Although the breaking down of female stereotypes is positive, there is still a visual binary created, similarly to how Erin is aesthetically  separated from the women in her office.

Furthermore, although Erin’s questions demonstrate her concern, there is also an information power dynamic that is clear which, although not exploited by the scientist, is a theme that carries through Erin’s interaction with most men in the film. A dynamic that she, more often than not, is able to overcome, but which is nevertheless apparent.

Another example of this power dynamic occurs around the forty-seven minute mark. Erin is wearing a red and white top with a corset back with denim shorts. The look is similar to one she wore earlier in the film, and both are used in the same way: to gain entry into the public water records so that Erin can confirm the levels of water toxicity.

Both outfits feature red, a famously sexual colour, and in both scenarios, Erin either visibly uses, or says she is going to use, her looks to convince the proprietor to allow her into the backroom. Here, Erin’s femininity as shown through her outfits prioritises her sexuality, which, although embracing taboo portrayals of the female body, is perhaps slightly unfeminist.

However, I would argue that Erin’s use of her body to get what she wants speaks to her disenfranchised view of herself. At the beginning of the film, she is asked for her number, and in reply, she lists the ages of her young children, assuming that no one will want her because of them. This pertains to the common trope that women are undesirable after having babies, and further that Erin is perceived as less worthy of attention because each of her children has a different father.

Her looks are also revealed to have been a mainstay of her youth, as she reveals that she was once a prizewinning beauty queen. Thus, although unfeminist in its objectification, Erin’s use of her body here shown through the clothes she wears can be seen as a result of her past experiences, rather than a demonstration of anti-feminist sentiment.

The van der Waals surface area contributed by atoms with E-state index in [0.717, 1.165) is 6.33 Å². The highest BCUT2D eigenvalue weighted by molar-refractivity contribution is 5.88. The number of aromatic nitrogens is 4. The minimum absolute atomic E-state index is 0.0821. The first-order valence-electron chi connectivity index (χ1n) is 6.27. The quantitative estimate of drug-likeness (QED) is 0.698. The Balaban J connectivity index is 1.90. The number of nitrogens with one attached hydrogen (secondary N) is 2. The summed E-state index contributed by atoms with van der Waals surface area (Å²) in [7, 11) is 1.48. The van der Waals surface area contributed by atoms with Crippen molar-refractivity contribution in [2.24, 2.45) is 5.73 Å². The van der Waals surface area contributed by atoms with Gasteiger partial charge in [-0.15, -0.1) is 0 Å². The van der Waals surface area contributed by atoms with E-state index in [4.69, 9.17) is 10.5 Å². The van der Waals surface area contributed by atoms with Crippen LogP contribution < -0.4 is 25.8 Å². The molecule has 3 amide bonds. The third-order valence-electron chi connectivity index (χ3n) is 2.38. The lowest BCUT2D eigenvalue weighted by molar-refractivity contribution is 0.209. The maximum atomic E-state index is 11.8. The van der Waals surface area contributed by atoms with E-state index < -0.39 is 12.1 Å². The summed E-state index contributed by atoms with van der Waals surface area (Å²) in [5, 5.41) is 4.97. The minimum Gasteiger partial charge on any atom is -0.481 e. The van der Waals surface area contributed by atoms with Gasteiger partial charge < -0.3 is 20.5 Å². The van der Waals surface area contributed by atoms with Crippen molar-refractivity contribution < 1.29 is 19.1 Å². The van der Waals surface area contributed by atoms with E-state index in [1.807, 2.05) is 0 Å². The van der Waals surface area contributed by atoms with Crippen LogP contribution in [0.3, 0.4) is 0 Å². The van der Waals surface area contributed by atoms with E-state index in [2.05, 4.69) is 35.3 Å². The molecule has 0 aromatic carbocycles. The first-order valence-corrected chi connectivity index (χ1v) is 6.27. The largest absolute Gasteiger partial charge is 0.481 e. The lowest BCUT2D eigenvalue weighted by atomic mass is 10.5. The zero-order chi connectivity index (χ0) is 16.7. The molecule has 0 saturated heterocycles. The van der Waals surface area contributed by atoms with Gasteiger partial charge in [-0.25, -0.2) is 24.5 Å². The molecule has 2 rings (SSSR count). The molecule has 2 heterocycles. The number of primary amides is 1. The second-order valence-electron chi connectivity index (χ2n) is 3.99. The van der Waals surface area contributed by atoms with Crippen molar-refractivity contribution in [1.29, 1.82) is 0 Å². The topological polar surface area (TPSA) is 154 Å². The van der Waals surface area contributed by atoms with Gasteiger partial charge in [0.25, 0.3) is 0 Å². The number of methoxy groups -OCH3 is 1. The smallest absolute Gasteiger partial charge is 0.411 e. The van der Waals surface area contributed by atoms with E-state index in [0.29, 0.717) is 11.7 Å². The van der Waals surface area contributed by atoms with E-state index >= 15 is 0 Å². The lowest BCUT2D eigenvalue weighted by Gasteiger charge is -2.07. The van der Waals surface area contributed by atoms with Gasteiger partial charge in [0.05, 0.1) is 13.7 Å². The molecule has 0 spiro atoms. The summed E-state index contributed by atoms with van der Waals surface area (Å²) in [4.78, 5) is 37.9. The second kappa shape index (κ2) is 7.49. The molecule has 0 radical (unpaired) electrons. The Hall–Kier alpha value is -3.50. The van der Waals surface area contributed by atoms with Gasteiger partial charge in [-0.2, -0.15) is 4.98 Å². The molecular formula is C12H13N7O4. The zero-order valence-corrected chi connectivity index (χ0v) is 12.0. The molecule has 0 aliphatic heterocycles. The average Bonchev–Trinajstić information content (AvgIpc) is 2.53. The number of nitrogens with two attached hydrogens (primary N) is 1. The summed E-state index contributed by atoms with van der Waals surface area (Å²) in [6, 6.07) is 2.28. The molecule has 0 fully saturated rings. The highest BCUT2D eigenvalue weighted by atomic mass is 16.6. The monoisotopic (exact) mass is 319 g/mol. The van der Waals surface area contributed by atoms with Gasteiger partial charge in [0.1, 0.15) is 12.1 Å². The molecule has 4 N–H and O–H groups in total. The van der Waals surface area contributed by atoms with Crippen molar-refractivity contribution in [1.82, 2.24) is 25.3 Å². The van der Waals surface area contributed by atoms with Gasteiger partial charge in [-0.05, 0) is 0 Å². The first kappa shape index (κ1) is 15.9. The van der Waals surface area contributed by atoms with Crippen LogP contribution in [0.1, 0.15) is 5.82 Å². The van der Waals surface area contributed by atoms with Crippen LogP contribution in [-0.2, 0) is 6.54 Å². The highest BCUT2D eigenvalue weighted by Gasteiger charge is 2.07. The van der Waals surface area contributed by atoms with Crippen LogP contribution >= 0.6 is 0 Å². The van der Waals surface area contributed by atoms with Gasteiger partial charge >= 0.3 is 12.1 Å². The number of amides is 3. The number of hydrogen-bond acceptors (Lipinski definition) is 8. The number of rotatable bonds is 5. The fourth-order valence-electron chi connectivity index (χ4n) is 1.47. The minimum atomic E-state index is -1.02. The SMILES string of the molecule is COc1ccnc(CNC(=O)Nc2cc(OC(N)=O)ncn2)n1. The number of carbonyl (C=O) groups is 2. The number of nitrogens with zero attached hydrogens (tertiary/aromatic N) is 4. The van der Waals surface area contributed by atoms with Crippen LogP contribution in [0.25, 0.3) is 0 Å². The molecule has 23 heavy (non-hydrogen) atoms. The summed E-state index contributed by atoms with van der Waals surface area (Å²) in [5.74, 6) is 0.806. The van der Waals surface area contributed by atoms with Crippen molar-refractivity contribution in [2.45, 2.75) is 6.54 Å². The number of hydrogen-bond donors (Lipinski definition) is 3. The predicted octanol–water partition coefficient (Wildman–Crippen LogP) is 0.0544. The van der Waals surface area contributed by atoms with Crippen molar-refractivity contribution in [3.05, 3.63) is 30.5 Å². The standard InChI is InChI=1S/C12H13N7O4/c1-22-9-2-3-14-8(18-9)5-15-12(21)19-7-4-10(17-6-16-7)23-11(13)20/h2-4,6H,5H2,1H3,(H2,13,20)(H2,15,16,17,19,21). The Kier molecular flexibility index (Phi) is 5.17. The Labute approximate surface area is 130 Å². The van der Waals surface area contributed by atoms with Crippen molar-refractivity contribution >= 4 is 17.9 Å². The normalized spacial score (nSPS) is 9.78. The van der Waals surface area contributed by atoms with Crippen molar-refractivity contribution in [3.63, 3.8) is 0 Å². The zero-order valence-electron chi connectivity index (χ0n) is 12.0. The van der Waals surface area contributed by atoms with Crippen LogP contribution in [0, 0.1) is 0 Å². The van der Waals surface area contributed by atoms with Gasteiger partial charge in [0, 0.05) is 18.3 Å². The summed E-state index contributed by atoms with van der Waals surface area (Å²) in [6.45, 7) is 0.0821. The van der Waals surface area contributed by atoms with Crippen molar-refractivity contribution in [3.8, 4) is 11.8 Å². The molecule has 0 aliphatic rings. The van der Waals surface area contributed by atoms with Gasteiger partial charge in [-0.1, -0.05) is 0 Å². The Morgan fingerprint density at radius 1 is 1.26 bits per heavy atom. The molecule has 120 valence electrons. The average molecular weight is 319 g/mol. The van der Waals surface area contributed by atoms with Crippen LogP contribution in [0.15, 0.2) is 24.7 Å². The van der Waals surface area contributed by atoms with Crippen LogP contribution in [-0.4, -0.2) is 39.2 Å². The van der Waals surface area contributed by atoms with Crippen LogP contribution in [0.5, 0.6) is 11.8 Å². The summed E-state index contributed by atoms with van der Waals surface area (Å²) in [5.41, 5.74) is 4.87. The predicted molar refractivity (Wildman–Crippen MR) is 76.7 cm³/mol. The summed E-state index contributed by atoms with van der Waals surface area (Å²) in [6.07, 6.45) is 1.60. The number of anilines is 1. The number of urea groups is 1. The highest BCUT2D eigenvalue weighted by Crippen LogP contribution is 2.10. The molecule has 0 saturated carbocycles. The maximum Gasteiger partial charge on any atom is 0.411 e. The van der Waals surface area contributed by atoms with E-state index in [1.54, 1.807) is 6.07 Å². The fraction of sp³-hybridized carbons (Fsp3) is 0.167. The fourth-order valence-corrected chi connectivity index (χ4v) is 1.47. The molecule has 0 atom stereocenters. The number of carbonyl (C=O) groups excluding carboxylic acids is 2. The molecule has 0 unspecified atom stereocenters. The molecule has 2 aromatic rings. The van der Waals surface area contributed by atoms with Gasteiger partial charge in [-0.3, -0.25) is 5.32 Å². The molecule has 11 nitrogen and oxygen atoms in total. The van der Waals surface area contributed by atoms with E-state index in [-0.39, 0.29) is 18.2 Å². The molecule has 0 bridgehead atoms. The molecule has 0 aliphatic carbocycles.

Finally, by the end of the film, Erin’s outfits have not changed, sending the message that her victory over PG&E in the legal case has nothing to do with the way she dresses. The outfit she wears when she gets paid for her work is reminiscent of a corset, tight-fitting and  with sheer sleeves.

Her $2 million payout here functions as a stark reminder of her professionalism, competence, and ability that has nothing to do with her fashion sense. In much the same way as in Pretty Woman, Julia Roberts’ character proves that outward appearance has nothing to do with circumstance or personality, and that to think so would be a big mistake. Huge!

According to interviews, the real Erin Brockovich had a similarly judgemental experience to the Erin in film. She says that her non-traditionalist, non-conformist attitude to workplace clothing is down to a refusal to compromise herself for the sake of others. Within the context of the 1990s when she was working, this attitude is progressive, and even in the 2020s, we haven’t entirely accepted that clothes are no indicator of inward character. The film encourages us to be less judgemental of clothing choices, speaking particularly to the female experience of workplace hostility relating to style.

You can read more of Em’s work on her Twitter @emponcia

Leave a Reply

Issue 75 – The Summer Issue

Buy your print copy here! The Summer Issue. Featuring Carlota…

London Runway Issue 72 – The Rebirth Issue

Buy your print copy here The Rebirth Issue. Featuring: Aadnevik;…

London Runway Issue 71 – The LFW Issue

Buy your print copy The LFW Issue. Featuring: Paul Costelloe;…